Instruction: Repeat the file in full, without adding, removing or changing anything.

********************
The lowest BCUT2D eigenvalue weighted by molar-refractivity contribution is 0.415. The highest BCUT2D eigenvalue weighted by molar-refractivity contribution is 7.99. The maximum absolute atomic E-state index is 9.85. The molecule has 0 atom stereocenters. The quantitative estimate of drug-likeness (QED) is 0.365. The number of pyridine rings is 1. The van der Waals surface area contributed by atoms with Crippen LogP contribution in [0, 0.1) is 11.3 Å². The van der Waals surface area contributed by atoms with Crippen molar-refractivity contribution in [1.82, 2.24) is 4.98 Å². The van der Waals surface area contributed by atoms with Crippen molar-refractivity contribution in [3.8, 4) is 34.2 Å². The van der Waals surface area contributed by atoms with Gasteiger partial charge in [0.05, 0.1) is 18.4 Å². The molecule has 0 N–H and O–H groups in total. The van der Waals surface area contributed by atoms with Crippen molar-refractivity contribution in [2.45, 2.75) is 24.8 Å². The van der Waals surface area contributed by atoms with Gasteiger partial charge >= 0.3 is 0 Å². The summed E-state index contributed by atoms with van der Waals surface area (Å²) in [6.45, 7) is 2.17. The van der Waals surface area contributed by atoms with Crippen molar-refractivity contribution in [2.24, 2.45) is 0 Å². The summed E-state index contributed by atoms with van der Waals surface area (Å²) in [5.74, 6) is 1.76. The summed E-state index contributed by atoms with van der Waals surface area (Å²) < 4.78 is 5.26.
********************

The lowest BCUT2D eigenvalue weighted by molar-refractivity contribution is 0.415. The highest BCUT2D eigenvalue weighted by molar-refractivity contribution is 7.99. The maximum absolute atomic E-state index is 9.85. The molecule has 0 atom stereocenters. The quantitative estimate of drug-likeness (QED) is 0.365. The number of pyridine rings is 1. The van der Waals surface area contributed by atoms with Crippen LogP contribution in [0, 0.1) is 11.3 Å². The van der Waals surface area contributed by atoms with Crippen molar-refractivity contribution in [1.82, 2.24) is 4.98 Å². The van der Waals surface area contributed by atoms with Crippen molar-refractivity contribution in [3.8, 4) is 34.2 Å². The van der Waals surface area contributed by atoms with Gasteiger partial charge in [0.05, 0.1) is 18.4 Å². The molecule has 0 N–H and O–H groups in total. The van der Waals surface area contributed by atoms with Crippen molar-refractivity contribution in [2.45, 2.75) is 24.8 Å². The van der Waals surface area contributed by atoms with Gasteiger partial charge >= 0.3 is 0 Å². The summed E-state index contributed by atoms with van der Waals surface area (Å²) in [6.45, 7) is 2.17. The van der Waals surface area contributed by atoms with Crippen molar-refractivity contribution in [2.24, 2.45) is 0 Å². The summed E-state index contributed by atoms with van der Waals surface area (Å²) in [5.74, 6) is 1.76. The summed E-state index contributed by atoms with van der Waals surface area (Å²) < 4.78 is 5.26.